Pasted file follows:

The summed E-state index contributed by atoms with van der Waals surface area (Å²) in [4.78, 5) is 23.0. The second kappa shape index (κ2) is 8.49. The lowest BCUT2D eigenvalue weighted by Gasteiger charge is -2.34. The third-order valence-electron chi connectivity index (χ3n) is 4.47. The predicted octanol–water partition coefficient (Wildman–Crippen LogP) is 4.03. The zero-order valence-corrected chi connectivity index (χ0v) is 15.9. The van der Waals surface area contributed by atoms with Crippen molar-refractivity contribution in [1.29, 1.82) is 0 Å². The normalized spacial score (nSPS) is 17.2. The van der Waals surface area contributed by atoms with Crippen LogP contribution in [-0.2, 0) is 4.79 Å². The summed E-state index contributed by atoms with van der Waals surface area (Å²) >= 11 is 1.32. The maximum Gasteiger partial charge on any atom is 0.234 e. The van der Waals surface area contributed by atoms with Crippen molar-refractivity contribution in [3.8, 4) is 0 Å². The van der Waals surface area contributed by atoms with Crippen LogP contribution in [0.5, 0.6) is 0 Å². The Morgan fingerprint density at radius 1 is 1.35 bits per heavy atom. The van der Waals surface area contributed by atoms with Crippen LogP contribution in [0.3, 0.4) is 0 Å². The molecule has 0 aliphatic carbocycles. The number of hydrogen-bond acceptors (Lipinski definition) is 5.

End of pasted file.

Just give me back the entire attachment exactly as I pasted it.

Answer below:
The summed E-state index contributed by atoms with van der Waals surface area (Å²) in [4.78, 5) is 23.0. The second kappa shape index (κ2) is 8.49. The lowest BCUT2D eigenvalue weighted by Gasteiger charge is -2.34. The third-order valence-electron chi connectivity index (χ3n) is 4.47. The predicted octanol–water partition coefficient (Wildman–Crippen LogP) is 4.03. The zero-order valence-corrected chi connectivity index (χ0v) is 15.9. The van der Waals surface area contributed by atoms with Crippen molar-refractivity contribution in [1.29, 1.82) is 0 Å². The normalized spacial score (nSPS) is 17.2. The van der Waals surface area contributed by atoms with Crippen LogP contribution in [-0.2, 0) is 4.79 Å². The summed E-state index contributed by atoms with van der Waals surface area (Å²) >= 11 is 1.32. The maximum Gasteiger partial charge on any atom is 0.234 e. The van der Waals surface area contributed by atoms with Crippen molar-refractivity contribution in [3.8, 4) is 0 Å². The van der Waals surface area contributed by atoms with Crippen LogP contribution in [0.5, 0.6) is 0 Å². The Morgan fingerprint density at radius 1 is 1.35 bits per heavy atom. The van der Waals surface area contributed by atoms with Crippen LogP contribution in [0.3, 0.4) is 0 Å². The molecule has 0 aliphatic carbocycles. The number of hydrogen-bond acceptors (Lipinski definition) is 5.